The Baxter Street facility has 14 stamping presses under its roof. Eleven of the presses run over three shifts five days a week, and the other three run over three shifts seven days a week. To remove scrap, which may be as large as a 2-pound ring, from the presses, low-profile conveyors are used on most of the presses.

Jim Reser, a die setter and group leader, said the conveyor purchases, which were made in 2000, made sense then. A tour of a facility where the low-profile conveyors were in use revealed a smooth, hassle-free means of removing scrap in a very tight area. It looked like the perfect answer, according to Reser.

But after some use in the American Trim facility, conveyor maintenance issues started to emerge. The oily environment, sharp-edged parts, and nonstop use beat up the conveyors pretty badly.

"The bearings would go out on the belts, and we would go through belts like there was no tomorrow," said Reser, reflecting on the problems.

Because of the tight fit, the scrap falls from the stainless steel trays onto a traditional belt conveyor to be fed into a collection bin.

Now that five years have passed, the maintenance costs have become more of an issue, especially as American Trim fights to save every dime in light of the threat of foreign competition. Reser said maintenance costs for conveyor repairs add up to an annual tab of $55,000, and something needed to be done to reduce that cost.

The Baxter Street facility also had some shaker-style scrap removal units, which were a nice alternative to the traditional belt conveyors. But the shaker-style units had problems of their own.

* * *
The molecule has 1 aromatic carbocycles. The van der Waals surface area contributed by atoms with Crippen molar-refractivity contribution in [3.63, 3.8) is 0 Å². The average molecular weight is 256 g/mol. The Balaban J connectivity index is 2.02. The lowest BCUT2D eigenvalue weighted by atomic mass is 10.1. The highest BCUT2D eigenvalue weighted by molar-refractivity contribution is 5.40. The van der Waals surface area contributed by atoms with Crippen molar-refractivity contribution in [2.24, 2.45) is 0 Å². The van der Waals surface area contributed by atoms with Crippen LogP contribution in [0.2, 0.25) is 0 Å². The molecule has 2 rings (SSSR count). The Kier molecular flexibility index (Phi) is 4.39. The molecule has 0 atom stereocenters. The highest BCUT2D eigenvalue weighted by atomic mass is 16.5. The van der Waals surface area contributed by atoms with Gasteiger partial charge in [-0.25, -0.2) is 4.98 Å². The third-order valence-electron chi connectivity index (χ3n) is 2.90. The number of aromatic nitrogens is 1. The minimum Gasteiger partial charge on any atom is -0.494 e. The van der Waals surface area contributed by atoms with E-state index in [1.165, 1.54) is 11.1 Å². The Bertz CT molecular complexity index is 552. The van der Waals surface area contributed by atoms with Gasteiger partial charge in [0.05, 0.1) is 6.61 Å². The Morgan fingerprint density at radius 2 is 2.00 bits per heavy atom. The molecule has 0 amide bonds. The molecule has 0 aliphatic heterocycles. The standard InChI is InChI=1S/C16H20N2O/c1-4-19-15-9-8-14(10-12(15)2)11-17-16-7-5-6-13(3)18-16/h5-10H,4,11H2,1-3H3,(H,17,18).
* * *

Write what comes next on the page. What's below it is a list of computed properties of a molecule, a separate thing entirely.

"Scrap and stuff used to get into them. They were an open design, and you had to readjust the air pressure a lot," Reser said. "It was a mess"

Shake, Rattle, and Go

During the same period, Reser learned that the plant manager of American Trim's Victory Street facility in Lima had experience with another beltless scrap removal system. This model is from GSW Press Automation, just down the road in St. Marys, Ohio.

The shaker-style units with the Power Speed 60 motor feature a main body made of aluminum that usually is mounted onto a bracket. The completed assembly gets bolted to the bolster plate. A stainless steel tray is mounted on top.

The units are able to move material because of a difference in speed between the forward and reverse stroke movements. The stroke in the conveying direction is slower than that in the opposite direction. This produces a transport action by static friction during the forward stroke. The reverse stroke has to be fast enough so that the material being transported retains its effective position in space while the tray is pulled back under the materials, overcoming the friction.

This back-and-forth movement is controlled by air pressure, not mechanical springs.